separately, seeing as ideology and burial customs changed during the transition period, and so did the
meaning of material culture symbols.
Late Bronze Age and Early Iron Age burials reflect dissimilar views towards the dead. It is one
possible indicator of differentiated, hierarchic societies existing during the period in question, where
the deceased with certain social status had to be buried separately. Individuals of high social status
were buried in burial mounds, while people with a lower status were buried outside the burial mound
in flat graves. The burial sites in no way indicate the occupation of the deceased or social standing of
gender within the community. It is due to the nature of the data sources mostly burned remains with
jewellery as grave goods; there is a distinct lack of osteological investigation of the remains.
Stone arrangements associated with cremation burials are the most notable feature of the individual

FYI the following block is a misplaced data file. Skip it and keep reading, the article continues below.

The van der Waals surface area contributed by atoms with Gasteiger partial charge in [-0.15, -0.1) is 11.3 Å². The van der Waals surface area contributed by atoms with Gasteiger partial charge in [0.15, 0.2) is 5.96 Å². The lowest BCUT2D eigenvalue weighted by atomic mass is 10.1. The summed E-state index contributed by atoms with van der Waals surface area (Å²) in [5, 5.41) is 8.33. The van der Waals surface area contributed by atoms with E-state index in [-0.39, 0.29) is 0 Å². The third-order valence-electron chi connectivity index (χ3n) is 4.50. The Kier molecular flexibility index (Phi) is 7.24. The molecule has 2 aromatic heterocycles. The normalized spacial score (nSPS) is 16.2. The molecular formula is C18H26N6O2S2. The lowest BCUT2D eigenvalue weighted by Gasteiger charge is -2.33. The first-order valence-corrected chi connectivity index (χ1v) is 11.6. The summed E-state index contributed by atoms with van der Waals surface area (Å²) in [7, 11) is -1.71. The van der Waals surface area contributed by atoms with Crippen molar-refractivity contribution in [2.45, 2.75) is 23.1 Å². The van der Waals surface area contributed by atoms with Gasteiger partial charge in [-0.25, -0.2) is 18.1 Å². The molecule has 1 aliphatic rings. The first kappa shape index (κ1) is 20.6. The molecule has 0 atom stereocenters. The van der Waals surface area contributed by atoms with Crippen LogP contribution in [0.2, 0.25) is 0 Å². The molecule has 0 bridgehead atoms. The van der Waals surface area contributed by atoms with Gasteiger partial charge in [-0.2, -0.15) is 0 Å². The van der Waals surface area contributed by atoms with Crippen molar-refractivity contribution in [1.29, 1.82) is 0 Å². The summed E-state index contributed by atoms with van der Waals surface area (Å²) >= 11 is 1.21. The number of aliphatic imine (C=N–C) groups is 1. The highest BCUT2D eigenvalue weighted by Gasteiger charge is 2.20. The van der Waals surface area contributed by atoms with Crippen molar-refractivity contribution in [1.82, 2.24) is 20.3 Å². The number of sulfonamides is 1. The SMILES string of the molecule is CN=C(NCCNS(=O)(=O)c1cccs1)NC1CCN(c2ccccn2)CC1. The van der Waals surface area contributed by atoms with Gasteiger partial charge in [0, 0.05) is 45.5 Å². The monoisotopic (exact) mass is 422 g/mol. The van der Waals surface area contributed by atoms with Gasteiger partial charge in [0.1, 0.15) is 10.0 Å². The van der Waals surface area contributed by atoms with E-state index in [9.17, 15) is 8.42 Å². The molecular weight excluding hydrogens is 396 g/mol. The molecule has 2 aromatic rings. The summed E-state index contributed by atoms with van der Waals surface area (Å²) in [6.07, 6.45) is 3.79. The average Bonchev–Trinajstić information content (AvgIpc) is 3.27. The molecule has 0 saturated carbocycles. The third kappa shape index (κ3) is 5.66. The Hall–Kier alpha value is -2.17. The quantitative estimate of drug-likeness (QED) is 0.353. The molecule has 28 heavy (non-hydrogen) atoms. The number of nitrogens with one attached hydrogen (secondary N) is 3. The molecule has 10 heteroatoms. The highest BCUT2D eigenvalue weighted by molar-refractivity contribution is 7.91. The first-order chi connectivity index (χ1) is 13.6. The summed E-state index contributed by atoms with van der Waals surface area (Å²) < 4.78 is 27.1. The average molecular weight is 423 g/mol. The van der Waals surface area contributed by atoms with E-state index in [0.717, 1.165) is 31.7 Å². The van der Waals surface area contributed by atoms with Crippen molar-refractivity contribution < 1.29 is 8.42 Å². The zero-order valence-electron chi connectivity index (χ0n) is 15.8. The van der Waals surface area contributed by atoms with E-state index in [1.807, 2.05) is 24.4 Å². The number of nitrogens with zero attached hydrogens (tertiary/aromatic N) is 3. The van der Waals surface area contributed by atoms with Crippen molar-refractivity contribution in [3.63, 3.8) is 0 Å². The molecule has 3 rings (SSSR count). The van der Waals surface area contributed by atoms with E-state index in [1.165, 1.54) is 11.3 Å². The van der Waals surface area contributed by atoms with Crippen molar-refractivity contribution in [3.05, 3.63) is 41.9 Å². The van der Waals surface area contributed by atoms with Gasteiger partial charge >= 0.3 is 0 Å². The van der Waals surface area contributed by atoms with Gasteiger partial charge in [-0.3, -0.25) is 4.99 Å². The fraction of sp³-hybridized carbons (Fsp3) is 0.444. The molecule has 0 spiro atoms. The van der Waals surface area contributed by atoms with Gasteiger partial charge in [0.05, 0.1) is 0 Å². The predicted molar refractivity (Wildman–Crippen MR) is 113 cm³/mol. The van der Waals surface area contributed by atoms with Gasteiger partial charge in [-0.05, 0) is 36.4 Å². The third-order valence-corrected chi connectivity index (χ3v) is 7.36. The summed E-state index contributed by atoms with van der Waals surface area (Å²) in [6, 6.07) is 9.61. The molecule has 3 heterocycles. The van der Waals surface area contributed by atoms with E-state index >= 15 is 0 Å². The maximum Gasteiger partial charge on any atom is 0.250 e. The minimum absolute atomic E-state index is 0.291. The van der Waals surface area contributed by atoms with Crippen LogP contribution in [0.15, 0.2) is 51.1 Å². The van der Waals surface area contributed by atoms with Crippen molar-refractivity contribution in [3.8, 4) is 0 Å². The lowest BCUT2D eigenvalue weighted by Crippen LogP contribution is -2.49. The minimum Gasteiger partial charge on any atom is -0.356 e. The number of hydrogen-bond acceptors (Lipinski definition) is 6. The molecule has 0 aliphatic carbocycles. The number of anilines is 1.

graves, which is not just a result of timerelated burial custom changes. This work presents a
hypothesis that stone structures associated with cremation burials are an indicator of social identity
and status of the deceased. As inhumations became more prominent, the ideology of communities
changed and grave goods became the criteria with which to measure the social identity of the
individual.
Burial mounds remain the main type of burial monument through the Late Bronze and Early Iron
Ages, even when transitioning from cremation to inhumation. Burial mound is a collective burial
which indicates the need to associate an individual with a certain social group after death. It is possible
that the burial mounds contained the remains of whole families, but this theory can only be proved
by further analysing the relationship between each individual buried within a single mound. These
burial monuments symbolised not only the high social status of an individual, but also could serve as
markers of the community’s territory.